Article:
The video panel included: Andrew Josuweit: CEO of StudentLoanHero.com; Shannon McNay: Director of Content at MyBankTracker.com; Rod Griffin: Director of Public Education at Experian; Mike Delgado:Director of Social Media at Experian.
We also featured student loan pay off tips on Snapchat with 4 Strategic Ways to Pay Off Student Loan Debt Faster.
Here are some tips we discussed in more detail …
Paying back student loans is a lot of work — and especially difficult if you’re living paycheck-to-paycheck. Right now, the average 2016 grad holds $37,172 in student loan debt, which continues the trend of increased debt per borrower every year: Here are some suggestions for helping you manage (and pay off) student loans:
The first step to building a strategy to paying down student loan debt is knowing how much you owe across all your different loans. If you’re unsure of how many loans you have, go to the National Student Loan Data System for info on your federal student loans. To track your private student loans, check your credit reports to ensure you know each of your lenders. Remember, student loans are reported on credit reports so ensure you pay all loan bills on time to avoid hurting your credit scores. As you collect info about each of your student loans, make a list to track:
Knowing these details can help you figure out what loans are costing you the most — and how to approach which loan you want to focus on paying off first. The Office of the U.S. Department of Education provides some helpful calculators to help you understand your loan terms and repayment estimation.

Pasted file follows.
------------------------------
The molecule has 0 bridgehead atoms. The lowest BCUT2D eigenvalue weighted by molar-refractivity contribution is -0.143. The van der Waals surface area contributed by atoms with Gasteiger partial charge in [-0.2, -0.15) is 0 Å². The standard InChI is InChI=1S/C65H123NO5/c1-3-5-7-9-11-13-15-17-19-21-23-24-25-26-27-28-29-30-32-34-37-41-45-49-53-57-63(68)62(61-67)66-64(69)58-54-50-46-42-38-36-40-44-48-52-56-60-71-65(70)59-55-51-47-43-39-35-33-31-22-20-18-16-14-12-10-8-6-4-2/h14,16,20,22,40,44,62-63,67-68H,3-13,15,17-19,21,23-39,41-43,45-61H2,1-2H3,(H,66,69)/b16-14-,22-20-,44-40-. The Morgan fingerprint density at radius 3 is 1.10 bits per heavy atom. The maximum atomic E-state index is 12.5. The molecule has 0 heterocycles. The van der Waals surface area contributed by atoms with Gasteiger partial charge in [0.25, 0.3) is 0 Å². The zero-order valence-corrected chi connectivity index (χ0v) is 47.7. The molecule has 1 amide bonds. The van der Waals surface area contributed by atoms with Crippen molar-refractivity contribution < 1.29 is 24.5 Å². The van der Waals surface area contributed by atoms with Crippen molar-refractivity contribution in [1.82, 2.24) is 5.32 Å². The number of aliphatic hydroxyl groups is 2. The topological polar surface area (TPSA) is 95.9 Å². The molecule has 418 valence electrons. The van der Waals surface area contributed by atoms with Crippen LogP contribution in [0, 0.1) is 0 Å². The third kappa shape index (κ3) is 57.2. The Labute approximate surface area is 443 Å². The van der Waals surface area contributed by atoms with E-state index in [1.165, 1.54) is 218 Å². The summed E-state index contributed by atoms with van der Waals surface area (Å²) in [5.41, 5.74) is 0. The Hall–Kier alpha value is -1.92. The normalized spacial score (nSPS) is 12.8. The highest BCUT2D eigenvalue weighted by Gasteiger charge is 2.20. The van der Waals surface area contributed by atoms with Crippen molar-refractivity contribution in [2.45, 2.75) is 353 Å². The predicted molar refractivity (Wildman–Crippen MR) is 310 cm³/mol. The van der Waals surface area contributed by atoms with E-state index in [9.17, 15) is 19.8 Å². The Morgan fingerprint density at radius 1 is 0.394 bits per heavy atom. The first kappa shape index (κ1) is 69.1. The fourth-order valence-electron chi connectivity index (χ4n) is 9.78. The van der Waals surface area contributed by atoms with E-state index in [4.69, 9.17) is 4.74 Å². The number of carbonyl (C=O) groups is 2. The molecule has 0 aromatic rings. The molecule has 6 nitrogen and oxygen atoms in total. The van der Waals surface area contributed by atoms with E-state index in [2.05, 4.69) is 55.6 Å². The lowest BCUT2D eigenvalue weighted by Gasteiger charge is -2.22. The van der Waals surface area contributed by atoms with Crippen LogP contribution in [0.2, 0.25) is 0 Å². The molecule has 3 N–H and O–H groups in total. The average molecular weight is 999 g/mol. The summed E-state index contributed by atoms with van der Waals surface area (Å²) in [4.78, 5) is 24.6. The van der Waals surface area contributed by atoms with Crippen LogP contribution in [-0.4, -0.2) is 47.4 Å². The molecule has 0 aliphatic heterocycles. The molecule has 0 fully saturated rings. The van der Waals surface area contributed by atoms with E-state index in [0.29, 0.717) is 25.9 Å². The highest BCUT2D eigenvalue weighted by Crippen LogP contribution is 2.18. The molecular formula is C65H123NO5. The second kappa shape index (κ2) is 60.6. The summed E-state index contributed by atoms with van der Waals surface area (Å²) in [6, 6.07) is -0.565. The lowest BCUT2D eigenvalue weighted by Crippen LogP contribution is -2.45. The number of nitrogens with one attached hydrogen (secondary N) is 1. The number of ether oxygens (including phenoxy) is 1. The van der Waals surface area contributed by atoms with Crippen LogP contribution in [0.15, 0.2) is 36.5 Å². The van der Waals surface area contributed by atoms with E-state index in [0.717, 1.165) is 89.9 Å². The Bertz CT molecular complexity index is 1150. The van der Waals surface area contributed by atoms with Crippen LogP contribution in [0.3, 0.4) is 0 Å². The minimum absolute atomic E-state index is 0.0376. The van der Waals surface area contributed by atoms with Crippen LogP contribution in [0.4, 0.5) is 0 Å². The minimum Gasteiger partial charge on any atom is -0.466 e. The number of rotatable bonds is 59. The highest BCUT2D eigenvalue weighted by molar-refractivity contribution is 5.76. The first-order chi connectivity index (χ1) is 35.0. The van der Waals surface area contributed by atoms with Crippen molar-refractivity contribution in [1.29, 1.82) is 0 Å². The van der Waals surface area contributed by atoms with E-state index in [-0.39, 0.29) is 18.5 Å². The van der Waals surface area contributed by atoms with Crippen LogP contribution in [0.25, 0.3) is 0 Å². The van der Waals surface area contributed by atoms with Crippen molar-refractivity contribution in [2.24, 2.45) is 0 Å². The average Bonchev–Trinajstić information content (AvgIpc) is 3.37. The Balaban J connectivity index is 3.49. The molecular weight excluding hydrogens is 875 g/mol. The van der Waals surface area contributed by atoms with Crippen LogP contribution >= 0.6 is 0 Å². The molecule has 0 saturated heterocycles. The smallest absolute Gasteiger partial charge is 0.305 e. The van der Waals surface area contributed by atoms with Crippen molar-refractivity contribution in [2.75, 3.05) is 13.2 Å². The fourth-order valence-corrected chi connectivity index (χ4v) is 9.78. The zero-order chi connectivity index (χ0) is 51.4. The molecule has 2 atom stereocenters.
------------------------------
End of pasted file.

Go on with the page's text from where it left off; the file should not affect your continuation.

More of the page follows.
After knowing details about each of your loans, you might be tempted to consolidate (or refinance high-interest rate student loans) into another loan program. Refinancing can help you lower your monthly payments, but can also increase the term length and interest rates. You will also lose your federal borrower benefits (e.g. grace period, Perkins loan forgiveness, federal loan protections, etc). Consolidation or refinancing your student loans can be a great option for you — just know how it will impact you financially.
“Paying half your student loan payment every two weeks works out to a full extra payment a year,” says Betsy Mayotte at the American Student Assistance (ASA). And you’ll also save money on the total interest you’d be paying. Check out this helpful calculator to see how much you can save by making bi-weekly payments. The key is to ensure you’re making both payments before the due date.
Many lenders are offering a small reduction in interest rates simply by signing up for automatic payments. Typically, a lender will discount your interest rate by .25%. Signing up for direct deposit not only lowers the cost of your total loan, but also ensures you won’t miss a payment (which is key for improving your credit scores).
The swiftest way to cut down your student loan debt is to make payments against your principal balance. If you want to make bigger payments on your loan, just make sure your lender is informed to use that payment to your principal. Sometimes lenders need to be instructed to do this.
When you have several student loans to pay off, it’s easy to get overwhelmed and stressed out. This is why it’s important to get hyper-focused on eliminating one loan at a time. This means making minimum payments on all your student loans — but making additional payments on one particular loan. As you begin cutting down the principal balance, celebrate every win (e.g. each time you knock of $1,000). To learn more, don’t miss our #CreditChat on Wednesday at 3 p.m. ET
Join our #CreditChat every Wednesday at 3p.m. ET on Twitter and Google Hangouts. If you’ve never heard about #CreditChat, here is a brief overview: